1 Jones v. Quinnispiack Bank, 29 Conn. 26.
2 Thimbleby v. Barron, 3 M. & W. 210; Perkins v. Oilman, 8 Pick. 229; Ford v. Beech, 11 Q. B. 852; Webb v. Spicer, 13 Q. B. 886; Mosa v. Hall, 5 Exch. 46; Fullam v. Valentine, 11 Pick. 159; Winans v. Huston, 6 Wend. 471; Foster v. Purdy, 5 Met. 442; Berry v. Bates, 2 Blackf. 118; Guard v. Whiteside, 13 I11. 7.
3 2 Roll. Abr. 413, tit. Release, H. pt. 1; Carr v. Mason, 44 Me. 77.
4 Harding v. Ambler, 3 M. & W. 279; Veazie v. Williams, 3 Story, 54, 612.
5 Pierce v. Parker, 4 Met. 80. An heir apparent, who releases all his present and future claim and interest in his father's estate, with a covenant that neither he nor any one through him shall ever claim any right to the same, which release is made with the knowledge and consent of his father, and there is no fraud on the part of the grantee, is precluded from setting up afterward title to any part of the estate, either as heir or devisee. Curtis v. Curtis, 40 Me. 24 (1855).
6 Morley v. Frear, 4 M. & P. 315; 8. c. 6 Bing. 547; Solly v. Forbes, 4 Moore, 448; 2 B. & B. 38. As to the construction of a lease, see ante, § 643, and see Rich v. Lord, 18 Pick. 325. In this case Mr. Chief Justice Shaw said: "It is now a general rule in construing releases, especially qualified by particular recitals and specifications of claims released,1 although extrinsic evidence is not competent to show where the same instrument is to be executed by various persons standing in various relations, and having various kinds of claims and demands against the releasee, that general words, though the most broad and comprehensive, are to be limited to particular demands, where it manifestly appears by the consideration, by the recital, by the nature and circumstances of the several demands, to one or more of which it is proposed to apply the release, that it was so intended to be limited by the parties. And for the purpose of ascertaining that intent, every part of the instrument is to be considered.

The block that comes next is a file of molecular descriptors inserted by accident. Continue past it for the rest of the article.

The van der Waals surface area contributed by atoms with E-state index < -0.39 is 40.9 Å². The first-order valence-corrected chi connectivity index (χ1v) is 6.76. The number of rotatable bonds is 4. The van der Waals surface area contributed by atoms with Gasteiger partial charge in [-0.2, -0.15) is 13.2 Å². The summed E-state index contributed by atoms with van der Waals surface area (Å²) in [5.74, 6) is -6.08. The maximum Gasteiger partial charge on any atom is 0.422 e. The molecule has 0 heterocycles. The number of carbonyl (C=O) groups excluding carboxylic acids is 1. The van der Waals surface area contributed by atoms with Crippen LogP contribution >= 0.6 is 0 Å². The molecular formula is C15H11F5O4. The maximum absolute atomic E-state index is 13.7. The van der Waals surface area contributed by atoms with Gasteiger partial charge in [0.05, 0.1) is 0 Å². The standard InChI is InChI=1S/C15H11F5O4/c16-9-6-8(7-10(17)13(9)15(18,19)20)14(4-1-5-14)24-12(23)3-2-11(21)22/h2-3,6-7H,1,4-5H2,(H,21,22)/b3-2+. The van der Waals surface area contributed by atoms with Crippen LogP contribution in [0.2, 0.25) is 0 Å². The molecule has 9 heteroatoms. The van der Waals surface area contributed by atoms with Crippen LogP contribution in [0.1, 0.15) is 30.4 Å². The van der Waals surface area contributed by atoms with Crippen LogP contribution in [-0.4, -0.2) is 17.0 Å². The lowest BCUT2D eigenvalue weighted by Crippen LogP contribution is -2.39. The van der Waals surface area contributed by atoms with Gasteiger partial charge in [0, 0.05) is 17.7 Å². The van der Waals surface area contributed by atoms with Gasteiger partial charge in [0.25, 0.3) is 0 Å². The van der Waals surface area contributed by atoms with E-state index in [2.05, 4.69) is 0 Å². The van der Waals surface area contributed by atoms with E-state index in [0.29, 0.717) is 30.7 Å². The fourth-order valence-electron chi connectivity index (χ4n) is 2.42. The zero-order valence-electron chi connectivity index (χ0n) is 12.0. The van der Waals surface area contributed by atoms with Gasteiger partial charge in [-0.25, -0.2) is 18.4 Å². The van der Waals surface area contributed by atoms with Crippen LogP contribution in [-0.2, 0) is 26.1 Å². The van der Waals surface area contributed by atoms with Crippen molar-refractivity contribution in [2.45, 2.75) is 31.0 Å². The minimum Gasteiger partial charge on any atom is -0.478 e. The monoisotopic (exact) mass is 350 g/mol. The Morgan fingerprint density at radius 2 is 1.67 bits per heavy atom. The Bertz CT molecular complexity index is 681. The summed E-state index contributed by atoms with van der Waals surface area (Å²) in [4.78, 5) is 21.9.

"As where general words of release are immediately connected with a proviso restraining their operation. Solly v. Forbes, 2 B. & B. 38. So a release of all demands then existing, or which should thereafter arise, was held not to extend to a particular bond, which was considered not to be within the recital and consideration of the assignment and not within the intent of the parties. Payler v. Homersham, 4 M. & S. 423. So where it is recited that various controversies are subsisting between the parties and actions pending, and that it had been agreed that one should pay the other a certain sum of money, and that they should mutually release all actions and causes of action, and thereupon such releases were executed, it was held that though general in terms, the releases were qualified by the recital and limited to actions pending. Simons v. Johnson, 3 B. & Ad. 175; Jackson v. Stackhouse, 1 Cow. 126. So it has been held in Massachusetts that where upon the receipt of a proportionate share of a legacy given to another, the person executed a release of all demands under the will, it would not apply to another and distinct legacy to the person himself. Lyman v. Clark, 9 Mass. 235."